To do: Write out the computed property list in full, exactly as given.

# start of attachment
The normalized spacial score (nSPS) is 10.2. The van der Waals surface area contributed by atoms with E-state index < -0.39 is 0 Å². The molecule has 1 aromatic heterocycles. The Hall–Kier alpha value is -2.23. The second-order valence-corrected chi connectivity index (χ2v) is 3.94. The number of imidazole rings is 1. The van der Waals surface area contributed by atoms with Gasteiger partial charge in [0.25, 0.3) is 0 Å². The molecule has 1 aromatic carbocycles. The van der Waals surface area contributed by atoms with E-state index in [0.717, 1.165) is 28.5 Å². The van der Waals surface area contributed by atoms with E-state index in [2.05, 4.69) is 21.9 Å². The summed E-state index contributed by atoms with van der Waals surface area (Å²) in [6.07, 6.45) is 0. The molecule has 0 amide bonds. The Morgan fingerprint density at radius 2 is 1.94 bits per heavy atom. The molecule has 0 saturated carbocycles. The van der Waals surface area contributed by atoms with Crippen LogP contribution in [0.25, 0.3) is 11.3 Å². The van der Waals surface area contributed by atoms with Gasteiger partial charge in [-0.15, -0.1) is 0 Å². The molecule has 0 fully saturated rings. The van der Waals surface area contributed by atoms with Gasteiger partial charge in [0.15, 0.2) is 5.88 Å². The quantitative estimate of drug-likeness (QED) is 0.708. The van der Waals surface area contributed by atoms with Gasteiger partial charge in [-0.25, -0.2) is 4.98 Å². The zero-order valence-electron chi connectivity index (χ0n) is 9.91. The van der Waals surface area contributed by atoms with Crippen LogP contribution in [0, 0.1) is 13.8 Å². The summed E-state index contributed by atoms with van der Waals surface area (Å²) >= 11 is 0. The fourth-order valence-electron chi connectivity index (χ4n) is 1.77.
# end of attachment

The normalized spacial score (nSPS) is 10.2. The van der Waals surface area contributed by atoms with E-state index < -0.39 is 0 Å². The molecule has 1 aromatic heterocycles. The Hall–Kier alpha value is -2.23. The second-order valence-corrected chi connectivity index (χ2v) is 3.94. The number of imidazole rings is 1. The van der Waals surface area contributed by atoms with Gasteiger partial charge in [0.25, 0.3) is 0 Å². The molecule has 1 aromatic carbocycles. The van der Waals surface area contributed by atoms with E-state index in [0.717, 1.165) is 28.5 Å². The van der Waals surface area contributed by atoms with E-state index in [2.05, 4.69) is 21.9 Å². The summed E-state index contributed by atoms with van der Waals surface area (Å²) in [6.07, 6.45) is 0. The molecule has 0 amide bonds. The Morgan fingerprint density at radius 2 is 1.94 bits per heavy atom. The molecule has 0 saturated carbocycles. The van der Waals surface area contributed by atoms with Crippen LogP contribution in [0.25, 0.3) is 11.3 Å². The van der Waals surface area contributed by atoms with Gasteiger partial charge in [-0.15, -0.1) is 0 Å². The molecule has 0 fully saturated rings. The van der Waals surface area contributed by atoms with Gasteiger partial charge in [0.15, 0.2) is 5.88 Å². The quantitative estimate of drug-likeness (QED) is 0.708. The van der Waals surface area contributed by atoms with Gasteiger partial charge in [-0.25, -0.2) is 4.98 Å². The zero-order valence-electron chi connectivity index (χ0n) is 9.91. The van der Waals surface area contributed by atoms with Crippen LogP contribution in [0, 0.1) is 13.8 Å². The summed E-state index contributed by atoms with van der Waals surface area (Å²) >= 11 is 0. The fourth-order valence-electron chi connectivity index (χ4n) is 1.77.